Yakima HMA asserts first that we should review the trial court's ruling for abuse of discretion. Ordinarily, evidentiary rulings are a matter of discretion by the trial court and will not be upset on review absent an abuse of discretion, McKee v. Am. Home Prods. Corp., 113 Wn.2d 701, 706, 782 P.2d 1045 (1989). However, it is not clear that the trial court even attempted to exercise its discretion in resolving an evidentiary issue, believing instead that our case law foreclosed the possibility of Wilkinson's testimony on proximate cause. Verbatim Tr. of Proceedings (Oct. 21, 2015) (VTP) at 33 (noting that "the state of the law ... is that the nurse, no matter how well qualified, isn't capable of giving a decision on proximate cause"). In any event, "[t]he de novo standard of review is used by an appellate court when reviewing all trial court rulings made in conjunction with a summary judgment motion." Folsom v. Burger King, 135 Wn.2d 658, 663, 958 P.2d 301 (1998). Here, it is undisputed that the decision made by the trial court that is on review was made pursuant to Yakima HMA's motion for summary judgment. Because the trial court dismissed this case on summary judgment, our review is de novo. Aba Sheikh v. Choe, 156 Wn.2d 441, 447, 128 P.3d 574 (2006).

         In Washington, plaintiffs in a medical malpractice action must prove two key elements: (1) that the defendant health care provider failed to exercise the standard of care of a reasonably prudent health care provider in that same profession and (2) that such failure was a proximate cause of the plaintiffs injuries. RCW 7.70.040. With regard to the standard of care, we have repeatedly held that '"expert testimony will generally be necessary to establish the standard of care.'" Young v. Key Pharm., Inc., 112 Wn.2d 216, 228, 770 P.2d 182 (1989) (quoting Harris v. Groth, 99 Wn.2d 438, 449, 663 P.2d 113 (1983)). The expert must have "sufficient expertise in the relevant specialty" such that the expert is familiar with the procedure or medical problem at issue. Id. at 229.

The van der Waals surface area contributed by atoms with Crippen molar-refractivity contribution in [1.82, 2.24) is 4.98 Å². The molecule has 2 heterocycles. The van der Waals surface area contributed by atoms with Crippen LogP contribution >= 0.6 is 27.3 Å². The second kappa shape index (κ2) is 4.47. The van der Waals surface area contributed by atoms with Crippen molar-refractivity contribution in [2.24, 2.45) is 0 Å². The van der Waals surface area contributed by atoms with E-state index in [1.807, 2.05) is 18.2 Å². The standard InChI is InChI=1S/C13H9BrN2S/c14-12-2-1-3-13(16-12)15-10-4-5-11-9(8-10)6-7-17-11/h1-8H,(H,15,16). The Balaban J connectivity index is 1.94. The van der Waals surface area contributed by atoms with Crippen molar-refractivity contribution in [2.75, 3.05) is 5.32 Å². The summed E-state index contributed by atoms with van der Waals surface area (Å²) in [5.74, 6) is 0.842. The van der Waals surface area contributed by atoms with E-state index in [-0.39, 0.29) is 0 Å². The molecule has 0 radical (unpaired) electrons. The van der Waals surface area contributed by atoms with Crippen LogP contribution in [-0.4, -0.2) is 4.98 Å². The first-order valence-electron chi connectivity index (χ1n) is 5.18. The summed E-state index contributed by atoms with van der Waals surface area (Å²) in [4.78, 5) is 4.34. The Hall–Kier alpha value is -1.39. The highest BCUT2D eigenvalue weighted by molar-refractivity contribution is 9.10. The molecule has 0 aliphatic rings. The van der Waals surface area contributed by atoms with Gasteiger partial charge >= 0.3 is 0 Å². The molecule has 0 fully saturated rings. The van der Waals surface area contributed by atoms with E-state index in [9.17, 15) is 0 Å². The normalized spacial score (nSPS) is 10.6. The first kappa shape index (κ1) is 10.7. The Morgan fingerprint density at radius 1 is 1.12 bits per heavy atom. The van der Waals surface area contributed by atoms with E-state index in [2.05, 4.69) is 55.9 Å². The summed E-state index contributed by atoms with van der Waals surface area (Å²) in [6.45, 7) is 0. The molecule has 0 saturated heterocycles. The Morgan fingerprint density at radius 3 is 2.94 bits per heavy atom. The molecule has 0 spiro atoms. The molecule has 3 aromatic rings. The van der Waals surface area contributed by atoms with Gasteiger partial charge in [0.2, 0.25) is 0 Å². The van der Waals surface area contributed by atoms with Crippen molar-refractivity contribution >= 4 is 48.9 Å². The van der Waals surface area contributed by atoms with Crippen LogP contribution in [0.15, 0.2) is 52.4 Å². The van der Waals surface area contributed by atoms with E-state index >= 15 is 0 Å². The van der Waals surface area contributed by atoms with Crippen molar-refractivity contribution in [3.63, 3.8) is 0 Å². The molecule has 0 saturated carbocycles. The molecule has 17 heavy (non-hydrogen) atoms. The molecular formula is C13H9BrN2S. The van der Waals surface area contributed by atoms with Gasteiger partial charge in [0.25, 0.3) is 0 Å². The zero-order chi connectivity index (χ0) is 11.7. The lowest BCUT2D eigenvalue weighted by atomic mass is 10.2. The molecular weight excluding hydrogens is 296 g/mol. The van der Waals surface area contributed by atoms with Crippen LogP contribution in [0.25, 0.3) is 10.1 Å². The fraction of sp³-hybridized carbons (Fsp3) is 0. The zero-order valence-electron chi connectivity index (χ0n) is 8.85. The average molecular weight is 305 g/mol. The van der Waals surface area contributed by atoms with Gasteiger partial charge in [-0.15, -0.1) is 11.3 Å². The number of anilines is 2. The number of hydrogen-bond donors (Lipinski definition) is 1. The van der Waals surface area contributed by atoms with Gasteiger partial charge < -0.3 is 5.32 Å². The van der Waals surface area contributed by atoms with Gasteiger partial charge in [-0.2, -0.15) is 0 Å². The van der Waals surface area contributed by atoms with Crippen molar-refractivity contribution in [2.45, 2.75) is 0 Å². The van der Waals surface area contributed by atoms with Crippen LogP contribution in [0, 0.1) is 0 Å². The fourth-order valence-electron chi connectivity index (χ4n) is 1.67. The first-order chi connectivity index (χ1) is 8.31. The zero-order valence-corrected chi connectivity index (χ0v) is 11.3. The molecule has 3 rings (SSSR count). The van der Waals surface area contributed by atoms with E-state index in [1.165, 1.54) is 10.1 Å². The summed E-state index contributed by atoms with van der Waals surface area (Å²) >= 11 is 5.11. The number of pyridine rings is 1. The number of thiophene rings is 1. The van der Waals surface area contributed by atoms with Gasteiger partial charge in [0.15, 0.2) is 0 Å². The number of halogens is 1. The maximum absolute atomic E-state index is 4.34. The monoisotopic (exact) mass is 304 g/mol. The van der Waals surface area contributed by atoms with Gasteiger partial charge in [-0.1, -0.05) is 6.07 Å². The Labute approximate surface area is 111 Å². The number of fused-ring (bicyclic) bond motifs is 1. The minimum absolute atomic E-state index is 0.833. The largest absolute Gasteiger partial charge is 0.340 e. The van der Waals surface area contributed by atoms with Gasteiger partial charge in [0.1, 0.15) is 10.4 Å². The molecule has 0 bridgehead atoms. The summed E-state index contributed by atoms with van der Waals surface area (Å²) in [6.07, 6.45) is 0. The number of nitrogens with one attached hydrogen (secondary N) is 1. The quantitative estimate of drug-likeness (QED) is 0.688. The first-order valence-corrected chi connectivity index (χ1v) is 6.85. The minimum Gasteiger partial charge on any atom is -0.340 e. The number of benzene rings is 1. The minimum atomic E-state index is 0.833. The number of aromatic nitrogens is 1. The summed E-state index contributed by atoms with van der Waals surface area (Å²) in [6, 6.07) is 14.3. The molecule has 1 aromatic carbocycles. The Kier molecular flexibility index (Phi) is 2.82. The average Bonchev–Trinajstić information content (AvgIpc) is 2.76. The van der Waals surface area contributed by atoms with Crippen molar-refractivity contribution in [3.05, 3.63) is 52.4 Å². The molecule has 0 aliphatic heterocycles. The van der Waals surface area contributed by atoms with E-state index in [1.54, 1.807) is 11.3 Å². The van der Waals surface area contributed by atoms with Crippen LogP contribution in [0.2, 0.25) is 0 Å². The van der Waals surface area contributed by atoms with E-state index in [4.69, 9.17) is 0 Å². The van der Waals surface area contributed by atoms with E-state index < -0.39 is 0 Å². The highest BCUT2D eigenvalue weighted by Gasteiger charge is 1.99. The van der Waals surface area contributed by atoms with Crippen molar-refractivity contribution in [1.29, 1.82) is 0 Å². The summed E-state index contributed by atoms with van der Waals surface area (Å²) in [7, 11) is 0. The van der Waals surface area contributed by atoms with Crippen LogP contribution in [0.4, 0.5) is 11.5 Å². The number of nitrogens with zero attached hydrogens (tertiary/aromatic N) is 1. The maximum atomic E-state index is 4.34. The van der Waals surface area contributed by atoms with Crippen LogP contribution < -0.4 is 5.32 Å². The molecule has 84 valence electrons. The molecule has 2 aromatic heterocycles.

To establish causation, the plaintiff must show that the alleged breach of the standard of care "was a proximate cause of the injury complained of." RCW 7.70.040(2). Like the standard of care, expert testimony is always required except in those few situations where understanding causation "does not require technical medical expertise."[2] Young, 112 Wn.2d at 228 (giving the examples of "amputating the wrong limb or poking a patient in the eye while stitching a wound on the face"). "Whether an expert is qualified to testify is a determination within the discretion of the trial court." Miller v. Peterson, 42 Wn.App. 822, 832, 714 P.2d 695 (1986). In this case, however, the trial court did not believe it had any discretion to allow a nursing expert to testify regarding medical causation as a matter of law. VTP (Oct. 21, 2015) at 33.

         Although we have not opined on this specific issue, the Court of Appeals has offered conflicting analyses on this ...


Buy This Entire Record For $7.95

Download the entire decision to receive the complete text, official citation,
docket number, dissents and concurrences, and footnotes for this case.

Learn more about what you receive with purchase of this case.